Poland After Trump
Last week, on his way to the G20 summit in Hamburg, US President Donald Trump visited Warsaw, where he delivered a speech to loud applause. But the tools Trump used to excite public opinion – praise that cost him nothing and promises of arms and gas that are far from guaranteed – could end up harming Poland.
WARSAW – Donald Trump came, he saw, he conned. The US president’s trip to Poland, a stop on his way to the G20 summit in Hamburg, was arranged at the last minute: Trump’s administration, fearing the reception he would receive in the United Kingdom, decided that Europe’s most pro-American country was a much safer destination. And, indeed, the speech he delivered in Warsaw was met with loud applause, though it may not have been quite as positive for Poland as it seemed.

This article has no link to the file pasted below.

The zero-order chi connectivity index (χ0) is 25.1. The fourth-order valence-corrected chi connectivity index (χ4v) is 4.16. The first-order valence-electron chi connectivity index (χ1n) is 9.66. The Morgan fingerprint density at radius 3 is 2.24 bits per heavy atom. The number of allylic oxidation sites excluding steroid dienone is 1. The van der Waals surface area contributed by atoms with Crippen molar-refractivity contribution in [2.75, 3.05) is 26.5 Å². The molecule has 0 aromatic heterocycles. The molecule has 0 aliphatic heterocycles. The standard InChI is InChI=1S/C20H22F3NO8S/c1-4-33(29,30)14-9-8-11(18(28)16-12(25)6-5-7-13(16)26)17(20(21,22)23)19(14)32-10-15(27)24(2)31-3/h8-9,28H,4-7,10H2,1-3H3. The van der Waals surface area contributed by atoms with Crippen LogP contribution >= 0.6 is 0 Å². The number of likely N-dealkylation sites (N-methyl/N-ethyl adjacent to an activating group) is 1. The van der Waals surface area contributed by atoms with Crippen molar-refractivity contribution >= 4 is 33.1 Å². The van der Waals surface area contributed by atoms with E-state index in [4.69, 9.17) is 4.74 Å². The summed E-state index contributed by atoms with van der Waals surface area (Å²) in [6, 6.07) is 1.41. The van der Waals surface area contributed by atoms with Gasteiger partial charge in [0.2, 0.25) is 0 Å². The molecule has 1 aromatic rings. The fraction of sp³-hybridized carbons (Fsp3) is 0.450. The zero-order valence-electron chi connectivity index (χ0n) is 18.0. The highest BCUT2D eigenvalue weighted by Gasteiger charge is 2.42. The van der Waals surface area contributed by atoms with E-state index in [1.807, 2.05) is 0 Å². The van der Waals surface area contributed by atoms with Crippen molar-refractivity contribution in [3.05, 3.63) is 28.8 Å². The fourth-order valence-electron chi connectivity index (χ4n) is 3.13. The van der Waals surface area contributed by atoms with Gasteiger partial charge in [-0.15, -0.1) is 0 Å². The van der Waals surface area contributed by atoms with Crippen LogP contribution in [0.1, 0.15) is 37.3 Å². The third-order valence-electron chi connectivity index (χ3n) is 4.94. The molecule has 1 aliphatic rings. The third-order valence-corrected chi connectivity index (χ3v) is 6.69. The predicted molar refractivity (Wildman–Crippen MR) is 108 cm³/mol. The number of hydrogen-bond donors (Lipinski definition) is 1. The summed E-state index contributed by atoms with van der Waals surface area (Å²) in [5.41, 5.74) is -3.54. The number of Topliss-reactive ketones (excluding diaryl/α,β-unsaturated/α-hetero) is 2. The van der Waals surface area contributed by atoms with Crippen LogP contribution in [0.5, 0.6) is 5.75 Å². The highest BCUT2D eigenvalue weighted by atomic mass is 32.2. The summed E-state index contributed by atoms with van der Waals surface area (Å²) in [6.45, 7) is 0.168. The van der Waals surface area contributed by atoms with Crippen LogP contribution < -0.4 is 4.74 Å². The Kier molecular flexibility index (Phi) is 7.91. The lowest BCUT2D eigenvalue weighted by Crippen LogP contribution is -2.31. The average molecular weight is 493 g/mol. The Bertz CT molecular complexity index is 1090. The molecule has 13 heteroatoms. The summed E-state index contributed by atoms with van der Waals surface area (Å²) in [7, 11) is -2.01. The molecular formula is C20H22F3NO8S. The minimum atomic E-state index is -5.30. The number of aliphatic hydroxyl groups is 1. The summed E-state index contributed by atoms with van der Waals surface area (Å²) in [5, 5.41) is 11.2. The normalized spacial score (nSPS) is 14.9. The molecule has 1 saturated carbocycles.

No one doubted that Trump would receive a warm welcome in Poland. He plays masterfully to a nationalistic crowd, like the one the ruling Law and Justice (PiS) party bussed into Warsaw for the event. And a speech devoted to the cult of Polish martyrdom was precisely what both sides needed to assuage concerns about the steady stream of revelations about contacts between Trump associates and Russia.
But Trump offered more than his usual rabble-rousing show. He finally – and unexpectedly – endorsed Article 5 of the North Atlantic Treaty, NATO’s collective-defense clause, a move that was all the more significant for being delivered in Poland. He also announced that the United States would sell Patriot missiles to Poland as part of an $8 billion arms deal, the largest in Polish history.
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